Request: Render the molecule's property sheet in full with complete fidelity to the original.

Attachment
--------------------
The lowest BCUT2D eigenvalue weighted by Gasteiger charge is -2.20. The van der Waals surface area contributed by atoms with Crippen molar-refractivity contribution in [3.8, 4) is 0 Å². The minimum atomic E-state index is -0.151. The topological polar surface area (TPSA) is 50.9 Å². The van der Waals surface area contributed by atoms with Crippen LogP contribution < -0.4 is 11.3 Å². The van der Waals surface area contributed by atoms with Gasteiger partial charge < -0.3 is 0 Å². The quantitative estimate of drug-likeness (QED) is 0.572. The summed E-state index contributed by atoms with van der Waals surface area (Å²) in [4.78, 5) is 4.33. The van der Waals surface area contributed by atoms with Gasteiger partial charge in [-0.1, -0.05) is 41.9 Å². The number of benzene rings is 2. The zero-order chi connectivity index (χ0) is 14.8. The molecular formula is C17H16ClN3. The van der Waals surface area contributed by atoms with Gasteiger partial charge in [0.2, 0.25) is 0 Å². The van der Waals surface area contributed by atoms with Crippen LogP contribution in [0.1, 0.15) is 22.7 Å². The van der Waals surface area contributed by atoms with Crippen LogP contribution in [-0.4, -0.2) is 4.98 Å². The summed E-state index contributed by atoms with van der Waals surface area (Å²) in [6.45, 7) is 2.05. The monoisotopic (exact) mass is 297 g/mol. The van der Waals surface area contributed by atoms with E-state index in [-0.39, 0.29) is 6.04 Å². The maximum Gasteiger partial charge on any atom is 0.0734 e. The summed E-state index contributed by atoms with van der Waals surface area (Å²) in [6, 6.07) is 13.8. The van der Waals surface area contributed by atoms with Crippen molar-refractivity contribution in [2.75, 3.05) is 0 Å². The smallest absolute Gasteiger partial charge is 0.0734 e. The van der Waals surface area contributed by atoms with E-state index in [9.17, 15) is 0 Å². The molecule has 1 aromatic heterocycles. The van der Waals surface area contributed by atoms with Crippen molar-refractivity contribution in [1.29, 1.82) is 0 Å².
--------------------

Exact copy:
The lowest BCUT2D eigenvalue weighted by Gasteiger charge is -2.20. The van der Waals surface area contributed by atoms with Crippen molar-refractivity contribution in [3.8, 4) is 0 Å². The minimum atomic E-state index is -0.151. The topological polar surface area (TPSA) is 50.9 Å². The van der Waals surface area contributed by atoms with Crippen LogP contribution < -0.4 is 11.3 Å². The van der Waals surface area contributed by atoms with Gasteiger partial charge < -0.3 is 0 Å². The quantitative estimate of drug-likeness (QED) is 0.572. The summed E-state index contributed by atoms with van der Waals surface area (Å²) in [4.78, 5) is 4.33. The van der Waals surface area contributed by atoms with Gasteiger partial charge in [-0.1, -0.05) is 41.9 Å². The number of benzene rings is 2. The zero-order chi connectivity index (χ0) is 14.8. The molecular formula is C17H16ClN3. The van der Waals surface area contributed by atoms with Gasteiger partial charge in [0.2, 0.25) is 0 Å². The van der Waals surface area contributed by atoms with Crippen LogP contribution in [0.1, 0.15) is 22.7 Å². The van der Waals surface area contributed by atoms with Crippen LogP contribution in [-0.4, -0.2) is 4.98 Å². The summed E-state index contributed by atoms with van der Waals surface area (Å²) in [6.45, 7) is 2.05. The monoisotopic (exact) mass is 297 g/mol. The van der Waals surface area contributed by atoms with E-state index in [-0.39, 0.29) is 6.04 Å². The maximum Gasteiger partial charge on any atom is 0.0734 e. The summed E-state index contributed by atoms with van der Waals surface area (Å²) in [6, 6.07) is 13.8. The van der Waals surface area contributed by atoms with Crippen molar-refractivity contribution in [2.75, 3.05) is 0 Å². The smallest absolute Gasteiger partial charge is 0.0734 e. The van der Waals surface area contributed by atoms with E-state index in [9.17, 15) is 0 Å². The molecule has 1 aromatic heterocycles. The van der Waals surface area contributed by atoms with Crippen molar-refractivity contribution in [1.29, 1.82) is 0 Å².